Postexposure Treatment for Rabies

Q&A

What is rabies?
Rabies is a disease that affects the central nervous system and is transmitted by coming into contact with the saliva of an infected animal.1

How is it contracted?
Rabies can be contracted if you are bitten, scratched, or come into contact with infected saliva from a wild animal, especially raccoons (which are the most common carriers of rabies). Skunks, bats, and foxes, as well as some domestic animals, such as dogs, can also transmit the disease.2,3

What are the symptoms?
Those suffering from rabies will experience symptoms that resemble the flu, such as fatigue, headaches, fever, and general feeling of illness. These symptoms will usually be followed by more serious symptoms such as overproduction of saliva, confusion, hallucinations, and slight or partial paralysis. Rabies, once contracted, is almost always fatal.4,5

How can I prevent rabies?
As soon as the incident with the animal has taken place, go directly to the hospital, and if possible, every effort should be made to capture the animal without risking another bite. If you are unable to capture the animal, proceed directly to the hospital.6

What is a rabies immune globulin and why isn't a vaccine enough?
A rabies immune globulin is a treatment that contains high levels of rabies antibodies. An immune globulin works much faster than a vaccine, but does not last as long. Because of the potentially life-threatening nature of rabies, doctors will give you a rabies immune globulin shot like HyperRAB S/D and a vaccine to make sure you get the comprehensive care you need.6,7

QUICK FACTS

  • If left untreated, rabies is essentially 100% fatal8
  • According to the CDC, the most common carriers of rabies in the United States are raccoons3
  • According to the CDC, wound cleansing and administration of a rabies immune globulin, such as HyperRAB S/D, as soon as possible after potential contact with an animal may prevent the onset of rabies8
  • Once the signs and symptoms of rabies start to appear, there is no treatment, and the disease is almost always fatal4

Rabies vaccine and HyperRAB® S/D (rabies immune globulin [human]) should be given to all persons suspected of exposure to rabies with one exception: persons who have been previously immunized with rabies vaccine and have a confirmed adequate rabies antibody titer should receive only vaccine. HyperRAB S/D should be administered as promptly as possible after exposure, but can be administered up to the eighth day after the first dose of vaccine is given.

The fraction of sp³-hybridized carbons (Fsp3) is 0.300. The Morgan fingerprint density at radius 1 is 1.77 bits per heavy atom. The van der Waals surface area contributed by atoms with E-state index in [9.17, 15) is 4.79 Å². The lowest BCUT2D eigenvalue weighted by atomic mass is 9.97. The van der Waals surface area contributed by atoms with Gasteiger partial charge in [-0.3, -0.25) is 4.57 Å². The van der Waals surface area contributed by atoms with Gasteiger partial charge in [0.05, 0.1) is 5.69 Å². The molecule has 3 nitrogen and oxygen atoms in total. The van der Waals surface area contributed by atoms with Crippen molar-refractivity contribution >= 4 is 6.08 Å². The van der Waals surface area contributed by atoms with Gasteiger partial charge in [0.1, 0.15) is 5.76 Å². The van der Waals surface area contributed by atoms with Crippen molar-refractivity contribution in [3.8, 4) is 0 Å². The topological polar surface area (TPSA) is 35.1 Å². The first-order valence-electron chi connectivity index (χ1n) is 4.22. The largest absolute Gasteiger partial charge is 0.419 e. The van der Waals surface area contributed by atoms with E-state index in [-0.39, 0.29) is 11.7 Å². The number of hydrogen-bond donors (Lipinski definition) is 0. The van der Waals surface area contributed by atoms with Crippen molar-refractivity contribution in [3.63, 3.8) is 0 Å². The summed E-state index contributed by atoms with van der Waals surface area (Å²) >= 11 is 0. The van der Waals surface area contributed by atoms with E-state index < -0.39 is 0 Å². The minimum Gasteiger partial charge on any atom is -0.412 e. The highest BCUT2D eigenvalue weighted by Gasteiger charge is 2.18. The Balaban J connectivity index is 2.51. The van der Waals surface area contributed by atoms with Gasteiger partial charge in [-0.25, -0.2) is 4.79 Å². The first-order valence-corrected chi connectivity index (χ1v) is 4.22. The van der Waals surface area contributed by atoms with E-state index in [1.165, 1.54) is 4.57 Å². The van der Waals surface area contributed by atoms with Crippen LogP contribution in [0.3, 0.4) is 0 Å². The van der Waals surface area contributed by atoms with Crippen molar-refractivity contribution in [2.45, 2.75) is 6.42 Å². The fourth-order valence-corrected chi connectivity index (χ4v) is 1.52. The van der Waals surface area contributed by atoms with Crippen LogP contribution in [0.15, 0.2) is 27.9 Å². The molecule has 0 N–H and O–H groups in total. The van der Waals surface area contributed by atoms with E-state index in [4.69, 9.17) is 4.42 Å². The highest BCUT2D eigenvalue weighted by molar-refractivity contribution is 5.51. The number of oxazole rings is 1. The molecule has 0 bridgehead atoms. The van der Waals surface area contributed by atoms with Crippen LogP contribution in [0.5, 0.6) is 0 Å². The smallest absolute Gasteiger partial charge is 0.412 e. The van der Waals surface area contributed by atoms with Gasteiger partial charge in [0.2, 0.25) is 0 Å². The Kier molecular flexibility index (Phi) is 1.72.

HyperRAB S/D should be given with caution to patients with a history of prior systemic allergic reactions following the administration of human immunoglobulin preparations.

The attending physician who wishes to administer HyperRAB S/D to persons with isolated immunoglobulin A (IgA) deficiency must weigh the benefits of immunization against the potential risks of hypersensitivity reactions. Such persons have increased potential for developing antibodies to IgA and could have anaphylactic reactions to subsequent administration of blood products that contain IgA.

As with all preparations administered by the intramuscular route, bleeding complications may be encountered in patients with thrombocytopenia or other bleeding disorders.

Soreness at the site of injection and mild temperature elevations may be observed at times. Sensitization to repeated injections has occurred occasionally in immunoglobulin-deficient patients. Angioneurotic edema, skin rash, nephrotic syndrome, and anaphylactic shock have rarely been reported after intramuscular injection so that a causal relationship between immunoglobulin and these reactions is not clear.

Administration of live virus vaccines (e.g., MMR) should be deferred for approximately 3 months after rabies immune globulin (human) administration.

HyperRAB S/D is made from human plasma. Products made from human plasma may contain infectious agents, such as viruses, and, theoretically, the Creutzfeldt-Jakob disease (CJD) agent that can cause disease. There is also the possibility that unknown infectious agents may be present in such products.

Please see HyperRAB S/D full Prescribing Information for complete prescribing details.

You are encouraged to report negative side effects of prescription drugs to the FDA. Visit www.fda.gov/medwatch or call 1-800-FDA-1088.


References:

  1. Centers for Disease Control and Prevention (CDC). What materials can spread rabies? CDC website. http://www.cdc.gov/rabies/exposure/materials.html. Updated April 22, 2011. Accessed May 12, 2016.
  2. Centers for Disease Control and Prevention (CDC). How is rabies transmitted? CDC website. http://www.cdc.gov/rabies/transmission/index.html. Updated April 22, 2011. Accessed May 12, 2016.
  3. Dyer JL, Yager P, Orciari L, et al. Rabies surveillance in the United States during 2013. J Am Vet Med Assoc. 2014;245(10):1111-1123.
  4. Crowcroft NS, Thampi N. The prevention and management of rabies. BMJ. 2015;350:g7827.
  5. Centers for Disease Control and Prevention (CDC). What are the signs and symptoms of rabies? CDC website. http://www.cdc.gov/rabies/symptoms/index.html. Updated February 15, 2012. Accessed May 12, 2016.
  6. Centers for Disease Control and Prevention (CDC). What care will I receive? CDC website. http://www.cdc.gov/rabies/medical_care/index.html. Updated March 23, 2016. Accessed May 12, 2016.
  7. HyperRAB® S/D (rabies immune globulin [human]) prescribing information. Grifols Therapeutics Inc. September 2012.
  8. Centers for Disease Control. Human rabies prevention — United States, 2008: recommendations of the Advisory Committee on Immunization Practices. MMWR Recomm Rep. 2008;57(RR03);1-28.